Saturday, December 31, 2011

Tuesday, December 27, 2011

sad day...Helen Frankenthaler

The artist Helen Frankenthaler in her studio on Contentment Island in Darien, Conn., in 2003, with her work, "Blue Lady," acrylic on paper. Photo by Suzanne DeChillo/The New York Times
Many students in art classes at Georgetown College come to know the work of Helen Frankenthaler because we are fortunate to have a work by her housed in the Dr. Donald L. and Dorothy Jacobs Gallery in the Ensor Learning Resource Center on campus. Personally, I discuss her work and development as an artist, sometimes briefly and other times in depth, in art history courses. Frankenthaler offers so much to art's history and, in my view, a means of critiquing the push toward abstraction in the mid-20th century. It was sad to learn that she'd passed away this week. In her honor, I've pulled some words about and images of her and her work. Enjoy.

From The New York Times...Helen Frankenthaler, the lyrically abstract painter whose technique of staining pigment into raw canvas helped shape an influential art movement in the mid-20th century, and who became one of the most admired artists of her generation, died on Tuesday at her home in Darien, Conn. She was 83. Read the full notice here.
GC's first art history major, Ashley Gabbard Darland (GC art history '07), addressed the artist briefly in her art history thesis that year. Darland discussed each work in the Donald L. and Dorothy Jacobs Collection, housed in the Ensor LRC on the GC campus. This collection includes Bilbao, a 13-color screen print from 1998, shown immediately below.
In commenting on the artist's place in art history, Darland notes: "Helen Frankenthaler’s works are often classified as stain paintings for their thin washes of pigment that are reminiscent of watercolors. She paints directly on to non-painted canvases so the pigments stain and absorb into the canvas. She began this technique in the early 1950s after being inspired by a large exhibition of Jackson Pollock’s works. Her techniques have influenced many artists over the years, most notably those who are color-fieldists. Other than painting, Frankenthaler also welds steel sculptures, creates ceramics, and illustrates books. In 1985, she had the unique opportunity of designing the sets and costumes for a production of England’s royal ballet. She has also taught art in several universities include Harvard, Princeton, and Yale. Frankenthaler was married to the late artist Robert Motherwell, whose work is also featured in the [Jacobs] gallery."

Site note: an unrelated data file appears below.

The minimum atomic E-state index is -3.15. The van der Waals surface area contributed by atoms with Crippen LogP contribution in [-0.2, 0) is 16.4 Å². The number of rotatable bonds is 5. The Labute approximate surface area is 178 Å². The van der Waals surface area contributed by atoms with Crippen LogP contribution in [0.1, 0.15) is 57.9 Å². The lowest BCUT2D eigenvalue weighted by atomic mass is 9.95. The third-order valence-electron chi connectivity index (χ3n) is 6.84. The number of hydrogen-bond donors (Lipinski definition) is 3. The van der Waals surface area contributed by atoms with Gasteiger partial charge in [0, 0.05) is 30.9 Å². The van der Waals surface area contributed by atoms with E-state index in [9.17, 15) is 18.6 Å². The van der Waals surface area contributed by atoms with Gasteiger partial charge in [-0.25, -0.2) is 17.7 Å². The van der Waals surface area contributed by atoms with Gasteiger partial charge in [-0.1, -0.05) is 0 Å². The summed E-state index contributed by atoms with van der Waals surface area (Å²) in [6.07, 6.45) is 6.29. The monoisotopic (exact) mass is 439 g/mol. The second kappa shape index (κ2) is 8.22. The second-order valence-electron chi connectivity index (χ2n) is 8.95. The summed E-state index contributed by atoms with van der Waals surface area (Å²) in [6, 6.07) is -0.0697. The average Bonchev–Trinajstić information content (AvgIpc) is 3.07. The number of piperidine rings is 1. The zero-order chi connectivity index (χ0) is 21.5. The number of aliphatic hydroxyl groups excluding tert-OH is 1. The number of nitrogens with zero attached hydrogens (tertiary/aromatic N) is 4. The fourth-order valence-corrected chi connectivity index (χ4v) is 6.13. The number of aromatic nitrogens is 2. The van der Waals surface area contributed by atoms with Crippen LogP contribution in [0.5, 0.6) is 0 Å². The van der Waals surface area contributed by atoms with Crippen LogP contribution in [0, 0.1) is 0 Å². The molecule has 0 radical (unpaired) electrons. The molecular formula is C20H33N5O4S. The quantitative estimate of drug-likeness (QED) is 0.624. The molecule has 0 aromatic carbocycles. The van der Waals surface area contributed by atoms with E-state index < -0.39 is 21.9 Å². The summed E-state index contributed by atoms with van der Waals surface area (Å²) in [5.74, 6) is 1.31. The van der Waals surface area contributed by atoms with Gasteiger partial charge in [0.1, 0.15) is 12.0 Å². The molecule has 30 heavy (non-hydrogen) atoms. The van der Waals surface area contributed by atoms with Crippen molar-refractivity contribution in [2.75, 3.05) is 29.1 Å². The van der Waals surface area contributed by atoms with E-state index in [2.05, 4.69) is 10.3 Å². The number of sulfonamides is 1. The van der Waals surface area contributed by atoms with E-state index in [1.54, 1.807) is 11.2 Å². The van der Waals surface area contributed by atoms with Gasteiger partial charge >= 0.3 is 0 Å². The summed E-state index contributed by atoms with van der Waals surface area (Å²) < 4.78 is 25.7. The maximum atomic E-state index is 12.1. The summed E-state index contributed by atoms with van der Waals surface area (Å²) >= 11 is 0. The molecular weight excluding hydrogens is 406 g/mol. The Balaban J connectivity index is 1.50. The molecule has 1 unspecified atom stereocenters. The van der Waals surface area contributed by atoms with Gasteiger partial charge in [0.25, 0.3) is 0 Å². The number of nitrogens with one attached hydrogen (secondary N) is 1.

In the image above, from the original installation of the Jacobs Collection on the GC campus, Bilbao (the orange and yellow "picture" -- here, invoking Frankenthaler in my own use of language) is shown on the second wall at right.

For two thorough posts about Frankenthaler's work and her turn to prints, as well as the source site for two of the photos of Frankenthaler used above, click here and here. A screen capture of one of the blog posts, related to her work Mulberry, is inserted above.

Feel free to leave a comment below.

Friday, December 23, 2011

shout out to...Angelina

who's joining the Cincinnati Art Museum's visitor services team.
CONGRATS on your new job:)

Thursday, December 22, 2011

Tuesday, December 20, 2011

holiday cure

Everyone's a curator, or so say some as outlined in the recent article "Ain't Miscuratin'" by Cat Kron.  While I don't know if it qualifies, I do take a certain pride in the "art" of arranging ornaments on the tree and the presents beneath it.  So, in the midst of department store displays of stuff and store windows dressed up to the hilt (even the table set for a holiday feast), I encourage you to consider the visual elements and principles of design present.  Just trying to keep your art skills sharp during the break!  Seriously,
Tree at Rockefeller Center in NYC
Peace, Joy and Happy Holidays to All! 

Monday, December 19, 2011

Merry Christmas from The Swedish Legal System

        John Kieltyka was part of the duo that taught my first class in college and had a huge life changing influence on me. If it were not for him and Monika Lidman I would be who knows where. But more importantly he is part of a band called The Swedish Legal System and they would like to wish you a merry Christmas with their version of Silent Night. Enjoy! 

Saturday, December 17, 2011

Opportunity: Sell it @ Berea

BEREA, Ky. – The Kentucky Artisan Center at Berea invites Kentucky artisans to apply to have their work selected to be offered for sale at the center. Deadline 12/31/2011

Wednesday, December 14, 2011

Found Object Gift Exchange 2011

Thanks to everyone who came over tonight for the Get Together & Found Object Gift Exchange. We have another great photo to add to the album.

Hope you enjoyed the cookies, cider, coffee, and other treats. Good luck on final exams, papers, and critiques. And, we'll look forward to seeing you in the Art Department in the Spring 2012! (PS to Danielle & Rylery: we know Shawn will be around in the Spring. Know that you're also welcome to come by for a visit or to serve as guest-crit.)

Rebranding @ Matchstic